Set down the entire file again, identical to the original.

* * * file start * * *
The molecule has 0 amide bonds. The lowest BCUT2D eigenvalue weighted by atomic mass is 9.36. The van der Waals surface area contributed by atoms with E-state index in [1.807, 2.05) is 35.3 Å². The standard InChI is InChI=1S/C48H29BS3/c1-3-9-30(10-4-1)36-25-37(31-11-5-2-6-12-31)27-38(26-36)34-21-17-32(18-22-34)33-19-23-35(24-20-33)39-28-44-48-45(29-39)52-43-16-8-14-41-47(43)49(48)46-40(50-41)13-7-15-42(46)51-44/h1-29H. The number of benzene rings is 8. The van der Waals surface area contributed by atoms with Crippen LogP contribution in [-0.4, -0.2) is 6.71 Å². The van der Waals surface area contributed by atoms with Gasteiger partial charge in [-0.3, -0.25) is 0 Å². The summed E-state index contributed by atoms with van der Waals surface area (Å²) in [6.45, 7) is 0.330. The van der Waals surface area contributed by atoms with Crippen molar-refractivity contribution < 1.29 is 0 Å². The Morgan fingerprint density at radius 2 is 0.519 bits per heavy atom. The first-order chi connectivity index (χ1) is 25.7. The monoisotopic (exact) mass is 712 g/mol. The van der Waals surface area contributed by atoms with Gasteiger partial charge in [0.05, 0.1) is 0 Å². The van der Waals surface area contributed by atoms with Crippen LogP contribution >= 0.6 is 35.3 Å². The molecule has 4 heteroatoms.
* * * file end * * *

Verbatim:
The molecule has 0 amide bonds. The lowest BCUT2D eigenvalue weighted by atomic mass is 9.36. The van der Waals surface area contributed by atoms with E-state index in [1.807, 2.05) is 35.3 Å². The standard InChI is InChI=1S/C48H29BS3/c1-3-9-30(10-4-1)36-25-37(31-11-5-2-6-12-31)27-38(26-36)34-21-17-32(18-22-34)33-19-23-35(24-20-33)39-28-44-48-45(29-39)52-43-16-8-14-41-47(43)49(48)46-40(50-41)13-7-15-42(46)51-44/h1-29H. The number of benzene rings is 8. The van der Waals surface area contributed by atoms with Crippen LogP contribution in [-0.4, -0.2) is 6.71 Å². The van der Waals surface area contributed by atoms with Gasteiger partial charge in [-0.3, -0.25) is 0 Å². The summed E-state index contributed by atoms with van der Waals surface area (Å²) in [6.45, 7) is 0.330. The van der Waals surface area contributed by atoms with Crippen molar-refractivity contribution < 1.29 is 0 Å². The Morgan fingerprint density at radius 2 is 0.519 bits per heavy atom. The first-order chi connectivity index (χ1) is 25.7. The monoisotopic (exact) mass is 712 g/mol. The van der Waals surface area contributed by atoms with Gasteiger partial charge in [0.05, 0.1) is 0 Å². The van der Waals surface area contributed by atoms with Crippen LogP contribution >= 0.6 is 35.3 Å². The molecule has 4 heteroatoms.